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Muni Fare Inspectors Are Back, And In Different Uniforms

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Image: SFMTA.org

One of the sweet upsides to our six-and-a-half-month shelter-in-place has been that Muni has sidelined its fare inspectors. But people, the free rides are coming to an end. The SFMTA announced in a blog post that Muni Transit Fare Inspectors are returning to duty, though with new and somewhat less cop-like uniforms.

In a blog post entitled “Fare Inspection Reimagined,” which sounds like the name of a TEDx Talk, the SFMTA says that fare inspectors have already returned to duty, but they haven’t actually been boarding buses to issue citations. Instead they’ve apparently been acting as “ambassadors,” which in Muni’s words means “providing Muni customers with service information, fare programs, kiosk location, physical distancing assistance and mask distribution when needed at stops and stations throughout the system.” 

Apparently in late October, they’ll start boarding buses again in their slick new uniforms that somehow San Francisco could afford despite a $1.4 billion budget deficit. But according to SFMTA, they won’t be issuing citations. Yet.

The SF Examiner has the news that they won’t start issuing citations until December 1. The Examiner also adds that there’s a new policy that “customers can get their first violation waived if they show they’ve enrolled in a free Muni program within 30 days of receiving the citation.”

Certainly we want to see Muni survive, and they do need that fare money. District 5 supervisor Dean Preston has proposed free Muni, but that would require an overhaul of SFMTA’s budget and policies that is not going to happen this year. You also have the issue that more fare inspectors on the buses will inevitably lead to less social distancing, because how can they check your fare from six feet away? Muni has a few months to figure all of this out, but if you’re a fare hopper, you have only two more months to figure out how you’re going to pay Muni fare again.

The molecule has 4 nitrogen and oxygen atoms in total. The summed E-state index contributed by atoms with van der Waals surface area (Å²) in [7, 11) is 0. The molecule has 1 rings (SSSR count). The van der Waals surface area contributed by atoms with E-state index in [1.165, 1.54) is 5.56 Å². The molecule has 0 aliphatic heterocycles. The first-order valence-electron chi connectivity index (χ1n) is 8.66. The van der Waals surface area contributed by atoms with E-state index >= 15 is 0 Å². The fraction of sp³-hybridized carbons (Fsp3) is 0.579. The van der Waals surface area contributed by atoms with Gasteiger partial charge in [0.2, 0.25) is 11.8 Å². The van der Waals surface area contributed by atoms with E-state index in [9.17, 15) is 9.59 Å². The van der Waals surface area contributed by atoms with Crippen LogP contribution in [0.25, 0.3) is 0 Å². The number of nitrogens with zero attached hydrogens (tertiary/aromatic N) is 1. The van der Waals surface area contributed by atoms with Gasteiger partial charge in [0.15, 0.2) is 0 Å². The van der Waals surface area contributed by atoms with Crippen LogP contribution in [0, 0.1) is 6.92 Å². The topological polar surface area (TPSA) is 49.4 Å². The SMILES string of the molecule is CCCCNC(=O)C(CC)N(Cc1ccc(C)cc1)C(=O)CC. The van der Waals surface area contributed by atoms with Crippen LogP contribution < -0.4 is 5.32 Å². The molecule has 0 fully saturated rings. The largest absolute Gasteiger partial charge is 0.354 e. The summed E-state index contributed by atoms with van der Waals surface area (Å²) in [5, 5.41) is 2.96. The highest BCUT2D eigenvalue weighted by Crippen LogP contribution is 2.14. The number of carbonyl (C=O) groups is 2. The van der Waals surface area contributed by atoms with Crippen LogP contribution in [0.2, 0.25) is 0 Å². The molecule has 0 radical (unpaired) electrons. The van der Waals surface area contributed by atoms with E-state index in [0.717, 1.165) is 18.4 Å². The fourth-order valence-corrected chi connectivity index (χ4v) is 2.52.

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Joe Kukura- Millionaire in Training

Joe Kukura- Millionaire in Training

Joe Kukura is a two-bit marketing writer who excels at the homoerotic double-entendre. He is training to run a full marathon completely drunk and high, and his work has appeared in the New York Times and Wall Street Journal on days when their editors made particularly curious decisions.

3 Comments

  1. Jenny
    September 30, 2020 at 8:34 pm — Reply

    If you’re a fare hopper, I’m using you as bait for breaking these stasi heads right on the fare kiosk.

  2. Cadence
    October 1, 2020 at 12:51 pm — Reply

    I think they should lower the fare to something fair? Like $1.50, or $2 max. Because many people’s wage hasn’t gone up, and also muni aren’t the most efficient and fast way to travel.

    I wish they would had out citation for not wearing make properly. Because getting over this pandemic is the biggest issue.

    Another funny thing I used to witness: A well dressed white couple
    in their 20-30s would always up hop on around Noe and never ever pay. They certainly could afford nice clothes though.

    I think MINI inspectors should give citations to everyone, and those with higher income should pay more based on their ability to pay.

  3. Nicole Gostnell
    October 15, 2020 at 2:07 pm — Reply

    Public transit should be free like it is in Portland and Seattle. But of course in San Francisso we must ensure as much opportunity for corruption as possible.

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